The team takes an active approach in the management of each investment from initial negotiation of terms, through sponsor onboarding and establishing points of contact, to ultimately exiting the investment. We review and analyze sponsor reports on a regular basis to ascertain where projects are performing or underperforming and, where necessary, establish a strategy with the sponsor to either sustain performance or correct underperformance.  EquityMultiple has also created an internal focus group of senior investment personnel to review our development projects and underperforming investments where asset-level issues are vigorously discussed and strategies are formulated. We believe this ensures accountability from our asset managers and successful execution of strategy.

An Illustrative Example: EquityMultiple’s Asset Management Team At Work

Preferred Equity In The West Hollywood Townhomes Development

EquityMultiple investors participated in a preferred equity investment for the development of luxury townhomes in West Hollywood, CA.

Asset management produced a favorable outcome for our WeHo investment

The target development cycle was 24 months, with a target net current annualized return of 10.0% and an accrued return of 7.0%, for a total target return of 17.0% to EquityMultiple investors.

This Sponsor specializes in developing architecturally significant, eco-friendly homes at attractive prices throughout Los Angeles. The Sponsor focuses on small-scale condo and townhome development and redevelopment. The firm is experienced enough to efficiently navigate the local entitlement process and achieve cost efficiencies through vertical integration.

The Sponsor’s business plan was to utilize the Los Angeles County Small Lot Ordinance (SLO) to demolish an existing single-family home and to subdivide the property into five separate fee-simple parcels. After closing the transaction in January of 2018, the Sponsor immediately ran into delays in acquiring necessary approvals from the City of West Hollywood. This didn’t entirely surprise us, given how strict the City is with development or redevelopment. Given these delays, the Sponsor began seeking other ways to expedite the project and completed final renderings the following week.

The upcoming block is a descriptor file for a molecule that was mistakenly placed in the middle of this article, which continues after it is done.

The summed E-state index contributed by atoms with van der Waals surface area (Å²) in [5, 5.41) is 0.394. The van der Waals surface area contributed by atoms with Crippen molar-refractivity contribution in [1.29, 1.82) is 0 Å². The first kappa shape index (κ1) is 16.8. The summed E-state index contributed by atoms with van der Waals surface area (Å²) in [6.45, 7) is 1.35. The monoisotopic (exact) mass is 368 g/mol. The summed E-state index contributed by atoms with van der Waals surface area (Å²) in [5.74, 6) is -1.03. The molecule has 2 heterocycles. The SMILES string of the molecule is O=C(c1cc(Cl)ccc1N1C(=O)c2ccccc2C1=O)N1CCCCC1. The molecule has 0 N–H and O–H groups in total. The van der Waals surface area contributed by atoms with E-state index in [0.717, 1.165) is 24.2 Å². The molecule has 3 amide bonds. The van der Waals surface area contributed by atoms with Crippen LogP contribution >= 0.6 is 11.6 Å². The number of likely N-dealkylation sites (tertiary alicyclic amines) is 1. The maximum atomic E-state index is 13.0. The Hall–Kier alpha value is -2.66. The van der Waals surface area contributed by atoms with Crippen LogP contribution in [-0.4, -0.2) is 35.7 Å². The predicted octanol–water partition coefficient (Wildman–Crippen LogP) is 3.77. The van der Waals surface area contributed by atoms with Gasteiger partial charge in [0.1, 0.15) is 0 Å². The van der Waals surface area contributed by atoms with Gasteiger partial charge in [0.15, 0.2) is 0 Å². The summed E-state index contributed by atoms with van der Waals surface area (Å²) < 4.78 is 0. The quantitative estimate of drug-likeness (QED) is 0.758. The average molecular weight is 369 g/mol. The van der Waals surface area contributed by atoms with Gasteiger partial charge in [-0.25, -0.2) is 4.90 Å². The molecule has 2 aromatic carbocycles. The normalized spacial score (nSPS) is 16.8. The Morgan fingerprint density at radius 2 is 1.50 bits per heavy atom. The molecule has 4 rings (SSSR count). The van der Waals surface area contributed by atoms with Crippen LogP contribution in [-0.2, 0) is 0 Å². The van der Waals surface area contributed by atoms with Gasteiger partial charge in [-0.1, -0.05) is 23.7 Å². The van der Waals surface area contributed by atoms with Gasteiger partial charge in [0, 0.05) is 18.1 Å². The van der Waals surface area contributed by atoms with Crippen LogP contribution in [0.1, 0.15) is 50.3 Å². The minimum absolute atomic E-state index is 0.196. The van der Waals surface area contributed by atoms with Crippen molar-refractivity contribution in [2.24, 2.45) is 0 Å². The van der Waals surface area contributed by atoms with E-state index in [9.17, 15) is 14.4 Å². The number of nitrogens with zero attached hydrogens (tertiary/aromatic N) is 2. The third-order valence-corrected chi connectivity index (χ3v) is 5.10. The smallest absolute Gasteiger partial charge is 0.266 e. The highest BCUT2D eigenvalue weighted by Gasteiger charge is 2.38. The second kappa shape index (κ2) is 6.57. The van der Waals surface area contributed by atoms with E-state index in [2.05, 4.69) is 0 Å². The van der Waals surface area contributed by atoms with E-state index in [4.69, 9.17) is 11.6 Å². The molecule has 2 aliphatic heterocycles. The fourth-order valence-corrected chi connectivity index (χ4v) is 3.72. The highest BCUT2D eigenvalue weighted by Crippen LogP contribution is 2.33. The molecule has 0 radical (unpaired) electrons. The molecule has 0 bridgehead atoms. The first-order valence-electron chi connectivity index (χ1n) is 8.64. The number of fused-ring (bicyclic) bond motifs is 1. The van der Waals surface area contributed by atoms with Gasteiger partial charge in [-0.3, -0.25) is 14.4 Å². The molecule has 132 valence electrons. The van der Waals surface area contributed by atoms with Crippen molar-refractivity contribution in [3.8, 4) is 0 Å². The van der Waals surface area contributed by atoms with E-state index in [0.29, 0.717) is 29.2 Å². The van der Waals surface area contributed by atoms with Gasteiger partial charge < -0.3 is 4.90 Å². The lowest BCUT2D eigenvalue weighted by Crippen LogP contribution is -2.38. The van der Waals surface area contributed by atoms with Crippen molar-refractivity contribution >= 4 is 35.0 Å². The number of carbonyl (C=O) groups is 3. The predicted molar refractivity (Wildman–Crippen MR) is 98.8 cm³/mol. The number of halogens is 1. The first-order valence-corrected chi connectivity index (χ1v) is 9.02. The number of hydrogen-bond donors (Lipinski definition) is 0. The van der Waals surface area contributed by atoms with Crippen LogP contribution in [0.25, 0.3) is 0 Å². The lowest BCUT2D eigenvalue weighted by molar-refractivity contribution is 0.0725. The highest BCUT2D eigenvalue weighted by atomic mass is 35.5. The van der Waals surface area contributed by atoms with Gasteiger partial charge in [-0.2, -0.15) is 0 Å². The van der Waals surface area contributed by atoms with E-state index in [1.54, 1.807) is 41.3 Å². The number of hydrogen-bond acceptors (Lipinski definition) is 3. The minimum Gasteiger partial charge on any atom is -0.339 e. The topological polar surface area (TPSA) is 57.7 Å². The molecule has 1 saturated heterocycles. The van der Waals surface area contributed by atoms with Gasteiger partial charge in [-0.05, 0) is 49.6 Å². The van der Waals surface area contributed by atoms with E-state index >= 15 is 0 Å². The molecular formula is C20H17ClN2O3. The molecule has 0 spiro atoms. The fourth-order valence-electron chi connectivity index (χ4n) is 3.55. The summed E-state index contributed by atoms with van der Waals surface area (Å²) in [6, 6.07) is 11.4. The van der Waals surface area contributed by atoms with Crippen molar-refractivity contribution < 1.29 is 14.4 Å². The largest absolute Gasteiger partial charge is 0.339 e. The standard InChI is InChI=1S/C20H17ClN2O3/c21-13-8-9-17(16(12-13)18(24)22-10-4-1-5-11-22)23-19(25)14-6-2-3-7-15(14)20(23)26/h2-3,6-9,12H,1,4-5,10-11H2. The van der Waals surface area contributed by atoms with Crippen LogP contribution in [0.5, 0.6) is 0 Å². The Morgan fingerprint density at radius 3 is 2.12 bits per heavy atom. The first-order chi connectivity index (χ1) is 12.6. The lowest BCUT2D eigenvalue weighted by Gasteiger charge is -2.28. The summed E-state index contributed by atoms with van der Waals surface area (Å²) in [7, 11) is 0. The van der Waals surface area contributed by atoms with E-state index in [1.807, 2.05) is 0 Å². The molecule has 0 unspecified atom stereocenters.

In the midst of the development, the City of West Hollywood introduced additional ordinances to amend the existing guidelines on Small Lot Subdivisions. The new guidance would require the Sponsor to redesign the townhomes and create new plans. It became apparent that the amendments would cause substantial delay and additional project costs, and increase the investment’s risk profile substantially. While we anticipated delays and increased costs in our stress testing during underwriting, changes in zoning and regulatory challenges are difficult to assess and nearly impossible to mitigate entirely.

Given the material change in the investment risk profile and the improbability of the Sponsor meeting the criteria for an extension upon the initial redemption date, we concluded that the best strategy was to exit the investment.

After a few weeks of deliberating and negotiations, EquityMultiple and the Sponsor agreed to an early redemption of our Preferred Equity investment at the same return as our original underwriting, resulting in a net 19.3% IRR and 1.2x multiple to investors.

For further examples of exits on EquityMultiple investments and the role the Asset Management team played, please refer to our Track Record utility.

The Bottom Line

While asset management provides clear added value to passive investors, many platforms in the so-called “real estate crowdfunding” space do not have in-house asset management teams.

EquityMultiple is dedicated to mitigating investment risk on behalf of investors, and our Asset Management team is key in supporting this objective. For more on EquityMultiple’s practices, and to learn more about investment offerings, please create an account or schedule a call with our Investor Relations team.

 

By EQUITYMULTIPLE Staff
EquityMultiple's team features real estate industry veterans, technology-driven analysts, and dedicated armchair economists.